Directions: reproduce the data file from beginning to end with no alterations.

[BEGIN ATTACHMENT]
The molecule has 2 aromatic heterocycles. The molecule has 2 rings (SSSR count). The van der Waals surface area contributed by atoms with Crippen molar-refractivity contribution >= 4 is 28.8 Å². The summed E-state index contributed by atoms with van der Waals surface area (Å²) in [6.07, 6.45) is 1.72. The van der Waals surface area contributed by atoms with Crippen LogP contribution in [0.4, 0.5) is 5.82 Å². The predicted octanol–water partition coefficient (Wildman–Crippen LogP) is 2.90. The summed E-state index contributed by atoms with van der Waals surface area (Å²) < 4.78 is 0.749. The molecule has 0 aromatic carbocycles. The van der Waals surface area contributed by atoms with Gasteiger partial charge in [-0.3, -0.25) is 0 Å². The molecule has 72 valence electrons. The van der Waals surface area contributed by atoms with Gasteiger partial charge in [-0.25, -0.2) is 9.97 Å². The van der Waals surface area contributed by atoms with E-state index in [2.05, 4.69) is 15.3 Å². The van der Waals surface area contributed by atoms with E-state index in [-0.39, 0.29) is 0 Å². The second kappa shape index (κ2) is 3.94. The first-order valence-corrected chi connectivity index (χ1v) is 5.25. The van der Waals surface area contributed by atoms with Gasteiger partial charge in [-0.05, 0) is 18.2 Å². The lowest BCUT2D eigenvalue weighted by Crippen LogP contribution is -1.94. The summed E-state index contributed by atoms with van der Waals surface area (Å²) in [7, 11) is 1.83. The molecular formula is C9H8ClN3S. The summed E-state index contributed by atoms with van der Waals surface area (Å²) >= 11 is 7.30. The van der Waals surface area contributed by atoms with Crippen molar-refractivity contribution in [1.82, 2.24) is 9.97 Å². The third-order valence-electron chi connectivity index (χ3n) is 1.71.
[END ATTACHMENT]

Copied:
The molecule has 2 aromatic heterocycles. The molecule has 2 rings (SSSR count). The van der Waals surface area contributed by atoms with Crippen molar-refractivity contribution >= 4 is 28.8 Å². The summed E-state index contributed by atoms with van der Waals surface area (Å²) in [6.07, 6.45) is 1.72. The van der Waals surface area contributed by atoms with Crippen LogP contribution in [0.4, 0.5) is 5.82 Å². The predicted octanol–water partition coefficient (Wildman–Crippen LogP) is 2.90. The summed E-state index contributed by atoms with van der Waals surface area (Å²) < 4.78 is 0.749. The molecule has 0 aromatic carbocycles. The van der Waals surface area contributed by atoms with Gasteiger partial charge in [-0.3, -0.25) is 0 Å². The molecule has 72 valence electrons. The van der Waals surface area contributed by atoms with Gasteiger partial charge in [-0.25, -0.2) is 9.97 Å². The van der Waals surface area contributed by atoms with E-state index in [2.05, 4.69) is 15.3 Å². The van der Waals surface area contributed by atoms with E-state index in [-0.39, 0.29) is 0 Å². The second kappa shape index (κ2) is 3.94. The first-order valence-corrected chi connectivity index (χ1v) is 5.25. The van der Waals surface area contributed by atoms with Gasteiger partial charge in [-0.05, 0) is 18.2 Å². The lowest BCUT2D eigenvalue weighted by Crippen LogP contribution is -1.94. The summed E-state index contributed by atoms with van der Waals surface area (Å²) in [7, 11) is 1.83. The molecular formula is C9H8ClN3S. The summed E-state index contributed by atoms with van der Waals surface area (Å²) >= 11 is 7.30. The van der Waals surface area contributed by atoms with Crippen molar-refractivity contribution in [1.82, 2.24) is 9.97 Å². The third-order valence-electron chi connectivity index (χ3n) is 1.71.